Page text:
Buying a home is perhaps the most biggest purchase a Filipino can make in his lifetime. On the other side of the coin, selling a home is naturally a long, complex process to move your homebuyer from inquiry to the closed sale stage.

But just after you have entertained their every question, send out brochures and property recommendations, and prepared home amortization tables, you’d probably heard the following or similar phrases too many times:

“Can I get back with you on this?”

“We are still deciding.”

“I am still waiting for my (insert decision maker).”

“I am just shopping.”

For most salespeople, they consider these statements as a sign to move on to another interested client. But if you are the type of professional who cares enough to understand what the client wants, you’d probably understand that the pause or hesitation often comes from valid concerns that giving them space is only reasonable.

But the real question is how do you give clients space enough for them to get back with you and not drop the inquiry, or worse, carry out the inquiry with another salesperson?

Marvie Cababat, a ZipMatch top broker from Megaworld, said that being attentive to your client during the waiting game oftentimes bear fruit. Her persistence led her to close a sale a year after communicating with the client. She said,

I continued giving [my client] updates of our new terms and deals. After more than a year of communicating about our projects, she finally bought a one-bedroom executive unit in Bonifacio Global City.

Want to close a sale without being pushy like Marvie? Here are ways how:

1. Be present without being a pest.

Do not be shy implying that you will follow up on their purchasing decision. Ask client when would be a good time to get back with them for a decision. Never contact them outside the schedule agreed by the client.

2. Send updates that are in relation to your client’s homebuying inquiry.

These can either be recommended properties, project updates, real estate market update, and status of the property your client was initially eyeing for.

If you are to suggest similar condos, houses and townhouses for sale, limit these options to a couple or three according to your client’s preferences (ex. budget, property type, or location).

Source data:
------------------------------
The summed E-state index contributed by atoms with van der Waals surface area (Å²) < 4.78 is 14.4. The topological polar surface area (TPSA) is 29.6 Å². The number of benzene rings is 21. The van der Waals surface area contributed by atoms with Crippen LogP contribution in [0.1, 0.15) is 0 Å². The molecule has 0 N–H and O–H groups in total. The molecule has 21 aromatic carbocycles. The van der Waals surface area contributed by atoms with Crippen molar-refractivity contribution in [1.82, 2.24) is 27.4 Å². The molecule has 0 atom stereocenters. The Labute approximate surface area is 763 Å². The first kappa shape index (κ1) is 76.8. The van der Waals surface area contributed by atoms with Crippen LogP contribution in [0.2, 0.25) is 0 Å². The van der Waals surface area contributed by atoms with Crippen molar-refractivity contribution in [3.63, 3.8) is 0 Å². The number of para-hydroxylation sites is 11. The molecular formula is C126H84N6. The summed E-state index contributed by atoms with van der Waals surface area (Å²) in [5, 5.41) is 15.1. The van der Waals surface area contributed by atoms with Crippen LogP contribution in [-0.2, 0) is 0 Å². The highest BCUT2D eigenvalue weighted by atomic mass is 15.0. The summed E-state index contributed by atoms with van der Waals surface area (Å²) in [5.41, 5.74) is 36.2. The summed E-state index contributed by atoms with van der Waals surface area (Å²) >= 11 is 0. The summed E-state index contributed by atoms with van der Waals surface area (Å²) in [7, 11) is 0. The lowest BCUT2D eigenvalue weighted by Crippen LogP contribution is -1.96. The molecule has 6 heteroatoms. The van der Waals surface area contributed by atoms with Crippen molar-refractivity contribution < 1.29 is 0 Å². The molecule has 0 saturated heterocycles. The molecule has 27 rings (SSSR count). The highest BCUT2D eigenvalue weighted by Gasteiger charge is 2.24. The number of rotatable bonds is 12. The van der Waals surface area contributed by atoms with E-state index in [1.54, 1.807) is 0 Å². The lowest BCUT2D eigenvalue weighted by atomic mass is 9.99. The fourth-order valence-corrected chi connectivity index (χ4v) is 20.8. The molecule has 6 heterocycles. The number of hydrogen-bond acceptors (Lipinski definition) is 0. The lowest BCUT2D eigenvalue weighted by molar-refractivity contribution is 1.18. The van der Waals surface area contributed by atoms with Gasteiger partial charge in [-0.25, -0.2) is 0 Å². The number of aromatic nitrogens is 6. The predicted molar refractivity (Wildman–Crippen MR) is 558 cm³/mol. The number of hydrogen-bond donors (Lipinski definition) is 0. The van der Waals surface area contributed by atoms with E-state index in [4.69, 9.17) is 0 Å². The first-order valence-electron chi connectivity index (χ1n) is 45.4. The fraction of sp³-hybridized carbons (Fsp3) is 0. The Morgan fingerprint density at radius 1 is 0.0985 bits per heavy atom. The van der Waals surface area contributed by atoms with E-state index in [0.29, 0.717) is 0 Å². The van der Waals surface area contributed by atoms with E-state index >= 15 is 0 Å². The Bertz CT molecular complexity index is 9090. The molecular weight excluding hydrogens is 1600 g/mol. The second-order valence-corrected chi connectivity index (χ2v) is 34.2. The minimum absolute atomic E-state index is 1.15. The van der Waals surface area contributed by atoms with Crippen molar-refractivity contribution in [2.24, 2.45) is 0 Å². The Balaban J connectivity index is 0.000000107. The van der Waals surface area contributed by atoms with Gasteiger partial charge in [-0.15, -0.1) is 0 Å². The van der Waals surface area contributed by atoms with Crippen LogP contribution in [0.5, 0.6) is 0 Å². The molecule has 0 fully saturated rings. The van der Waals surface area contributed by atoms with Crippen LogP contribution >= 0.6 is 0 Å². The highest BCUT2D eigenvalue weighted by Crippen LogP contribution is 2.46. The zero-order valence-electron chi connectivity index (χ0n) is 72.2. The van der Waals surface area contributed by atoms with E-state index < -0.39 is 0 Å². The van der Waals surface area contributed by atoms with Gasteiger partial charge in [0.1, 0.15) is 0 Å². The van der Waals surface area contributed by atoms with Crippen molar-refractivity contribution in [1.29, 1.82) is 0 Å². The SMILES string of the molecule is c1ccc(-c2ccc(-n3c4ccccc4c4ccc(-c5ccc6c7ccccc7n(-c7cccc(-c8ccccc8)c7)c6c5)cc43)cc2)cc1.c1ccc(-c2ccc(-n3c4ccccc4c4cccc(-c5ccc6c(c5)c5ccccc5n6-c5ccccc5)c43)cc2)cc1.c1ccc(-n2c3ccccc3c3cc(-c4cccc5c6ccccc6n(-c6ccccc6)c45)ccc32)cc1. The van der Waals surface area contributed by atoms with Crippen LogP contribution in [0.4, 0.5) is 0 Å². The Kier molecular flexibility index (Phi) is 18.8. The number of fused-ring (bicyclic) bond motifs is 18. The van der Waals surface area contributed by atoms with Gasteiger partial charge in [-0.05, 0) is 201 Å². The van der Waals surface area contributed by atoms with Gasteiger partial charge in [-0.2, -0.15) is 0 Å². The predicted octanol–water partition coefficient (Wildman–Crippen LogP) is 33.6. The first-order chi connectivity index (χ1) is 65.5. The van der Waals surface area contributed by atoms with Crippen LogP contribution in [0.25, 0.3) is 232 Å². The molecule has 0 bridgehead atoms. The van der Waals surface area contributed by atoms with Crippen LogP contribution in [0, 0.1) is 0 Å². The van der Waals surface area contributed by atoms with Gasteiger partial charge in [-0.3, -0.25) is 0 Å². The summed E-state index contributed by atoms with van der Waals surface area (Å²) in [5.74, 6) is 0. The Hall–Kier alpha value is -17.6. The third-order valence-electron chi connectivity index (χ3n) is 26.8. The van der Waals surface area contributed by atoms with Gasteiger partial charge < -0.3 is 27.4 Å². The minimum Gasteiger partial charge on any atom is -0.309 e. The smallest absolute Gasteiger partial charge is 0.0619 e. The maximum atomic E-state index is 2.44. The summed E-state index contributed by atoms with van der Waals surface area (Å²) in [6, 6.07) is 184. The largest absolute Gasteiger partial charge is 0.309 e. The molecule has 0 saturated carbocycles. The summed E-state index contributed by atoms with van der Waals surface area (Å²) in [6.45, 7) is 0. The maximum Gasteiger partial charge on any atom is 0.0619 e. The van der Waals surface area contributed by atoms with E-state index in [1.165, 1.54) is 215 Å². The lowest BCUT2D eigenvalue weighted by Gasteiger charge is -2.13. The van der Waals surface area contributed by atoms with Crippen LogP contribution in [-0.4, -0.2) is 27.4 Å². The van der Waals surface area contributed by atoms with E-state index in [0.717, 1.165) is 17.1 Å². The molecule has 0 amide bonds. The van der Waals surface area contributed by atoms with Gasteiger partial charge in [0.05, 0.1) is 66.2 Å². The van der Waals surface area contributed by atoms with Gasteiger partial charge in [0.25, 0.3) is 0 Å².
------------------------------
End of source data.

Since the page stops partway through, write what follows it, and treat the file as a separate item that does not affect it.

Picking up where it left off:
Tip: If you want to build relationship with your client (and in case, you are in really good terms), you can also send personal messages like a birthday greeting. This will make them feel that you don’t only remember them just for a sale.

3. Before moving forward with the client’s decision, ask first if there is anything else you can answer for them.

There’s nothing a client wouldn’t want if he or she is not in control in the decision-making process. If your client is still undecided, nudge him or her to give an answer by either:

  • giving them an alternative – e.g. Do you want condo near the mall or the school?
  • assuming they will sign – e.g. What day is best for us to prepare the Reservation Agreement/Letter of Intent for signing?

4. When you’re talking to them though, avoid making the following salespeople mistakes:

  • Never do hard sell.
  • Never veer off-topic. If during the conversation the client discussed something not related, carefully and subtly bring the conversation back to the topic.
  • Never end a conversation in a negative tone. Turn negative responses or remarks into positive statements.

5. Make the social connection.

If you cannot make the connection during your sales pitch, you can stay in your client’s peripheral vision via social media. You can invite him or her to like your Facebook page or share an influential article or photo (e.x. property photos, open house photos, neighborhood guides) that could help move your client to decide on the property he or she is looking at.

6. Understand when to actually back off.

Reach out with one last email and make it clear that you are here to provide value. It’s the salesperson’s responsibility to be pleasantly persistent with the right amount of prospects.

Above all these, don’t be discouraged. Empathize with your client and try to get insights on which part of the homebuying process are they having problems so you can provide solutions.

Read how a real estate broker did it, closing a P58.6 million real estate sale in one of the most priciest residential developments in the metro.

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